Two American tourists were deported and banned from entering Indonesia for six months after a series of posts promoting an e-book with tips on how to move to Bali during the pandemic.
Kristen Gray, who lived in Indonesia for over a year with her partner, posted on Twitter the story of her successful move to a tropical island. She also encouraged the purchase of a jointly written guide for people who would like to move there during the ongoing pandemic.
Both women received a wave of criticism from internet users, and local authorities recognized that the American women had broken immigration regulations and sent them back to the US.
Gray, 28, wrote in a series of public tweets that she decided to move to Bali after being unable to find a job in the United States for a long time. In early 2020, she and her partner Saundra Michelle Alexander bought one-way tickets to Indonesia and decided to stay in the Asian country following the Covid-19 pandemic.
The tourist worked as a graphic designer and on social media praised the luxurious lifestyle she could afford in Indonesia. She also encouraged the purchase of an e-book she wrote, in which she advised on how to move to Bali during the pandemic.
However, the entries published last weekend sparked criticism and discussion about the privileges enjoyed by foreigners and the model of Indonesian tourism. Internet users from Southeast Asian countries accused Gray and Alexander of being culturally insensitive, promoting a false image of Indonesia, gentrifying, and using the privileged position of relatively wealthy people from a rich country to live comfortably and ignore the law.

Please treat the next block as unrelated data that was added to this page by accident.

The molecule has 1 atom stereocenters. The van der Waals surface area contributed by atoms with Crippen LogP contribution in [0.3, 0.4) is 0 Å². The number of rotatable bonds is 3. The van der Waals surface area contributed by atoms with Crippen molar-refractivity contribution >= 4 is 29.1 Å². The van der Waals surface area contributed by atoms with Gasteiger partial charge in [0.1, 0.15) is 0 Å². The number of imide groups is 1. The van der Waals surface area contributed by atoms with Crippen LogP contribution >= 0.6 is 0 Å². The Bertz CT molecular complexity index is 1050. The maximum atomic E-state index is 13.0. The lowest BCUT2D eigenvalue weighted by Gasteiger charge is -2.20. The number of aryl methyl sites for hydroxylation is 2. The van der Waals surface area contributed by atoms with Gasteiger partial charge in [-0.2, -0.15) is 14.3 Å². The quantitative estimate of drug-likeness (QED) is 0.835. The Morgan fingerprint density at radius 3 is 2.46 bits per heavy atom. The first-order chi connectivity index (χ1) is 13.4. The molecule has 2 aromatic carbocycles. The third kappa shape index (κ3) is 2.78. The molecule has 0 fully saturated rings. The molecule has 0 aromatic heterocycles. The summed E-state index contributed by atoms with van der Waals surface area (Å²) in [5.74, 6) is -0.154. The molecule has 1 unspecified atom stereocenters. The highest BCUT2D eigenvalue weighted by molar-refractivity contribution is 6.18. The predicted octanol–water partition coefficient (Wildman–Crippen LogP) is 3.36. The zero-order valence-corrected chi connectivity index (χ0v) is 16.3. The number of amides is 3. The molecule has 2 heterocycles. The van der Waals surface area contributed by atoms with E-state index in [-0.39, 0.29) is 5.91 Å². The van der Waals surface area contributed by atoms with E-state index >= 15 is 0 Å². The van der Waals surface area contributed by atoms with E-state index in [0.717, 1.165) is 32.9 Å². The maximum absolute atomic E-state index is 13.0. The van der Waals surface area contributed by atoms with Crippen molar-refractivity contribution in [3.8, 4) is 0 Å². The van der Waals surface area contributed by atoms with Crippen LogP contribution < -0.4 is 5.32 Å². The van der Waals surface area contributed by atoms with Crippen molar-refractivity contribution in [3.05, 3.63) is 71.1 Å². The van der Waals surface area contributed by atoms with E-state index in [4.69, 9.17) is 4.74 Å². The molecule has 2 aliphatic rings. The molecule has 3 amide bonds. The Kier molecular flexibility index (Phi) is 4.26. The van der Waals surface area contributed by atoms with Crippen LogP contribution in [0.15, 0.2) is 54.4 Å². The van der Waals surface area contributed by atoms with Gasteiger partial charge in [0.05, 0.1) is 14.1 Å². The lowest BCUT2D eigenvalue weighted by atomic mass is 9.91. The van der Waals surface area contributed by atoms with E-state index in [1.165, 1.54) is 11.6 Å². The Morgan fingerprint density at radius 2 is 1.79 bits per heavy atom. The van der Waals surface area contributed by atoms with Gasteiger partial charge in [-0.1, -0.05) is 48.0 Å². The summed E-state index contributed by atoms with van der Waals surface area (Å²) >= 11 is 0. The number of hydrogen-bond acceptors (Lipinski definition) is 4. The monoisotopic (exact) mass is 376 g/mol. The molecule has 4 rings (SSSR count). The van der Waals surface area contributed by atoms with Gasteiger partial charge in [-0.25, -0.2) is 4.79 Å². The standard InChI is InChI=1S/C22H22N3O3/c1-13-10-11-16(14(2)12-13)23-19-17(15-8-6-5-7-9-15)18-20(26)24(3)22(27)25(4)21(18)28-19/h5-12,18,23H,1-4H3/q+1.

"Why do Americans think their peace of mind is worth gentrifying an entire island, driving the locals off their land and forcing them to do low-paying jobs when everything is built here for foreigners," asked one blog platform user, criticizing Australian visitors.
Some of the internet users noted that women persuaded foreigners to come to a country that had closed its borders due to the worsening epidemic situation. Indonesia is the region most affected by the Covid-19 pandemic. According to official data, 952 thousand people were recorded in the 270-million-strong archipelago. illnesses and nearly 30 thousand. deaths.
Women who emphasized the moral tolerance of the Balinese were also criticized by Indonesian sexual minorities. People identifying with the LGBT community have pointed out that while homosexuality is legal in most of Indonesia, LGBT people face violence and persecution by the police.
In the end, Indonesian authorities found that Gray and Alexander's business and sale of the guide violated the terms of the tourist visa that allowed the American women to stay in Bali.
Before the women were sent back to Los Angeles, unable to return for 6 months, the local media published their images, return tickets and passports. “I am not guilty, I did not stay in the country after the visa expiry date. I did not earn in Indonesian rupees in Indonesia either. I posted an LGBT statement and being deported for LGBT, Gray told local reporters. Her attorney, Erwin Siregar, reported that the woman maintained her innocence but apologized if her behaviour was found to be offensive.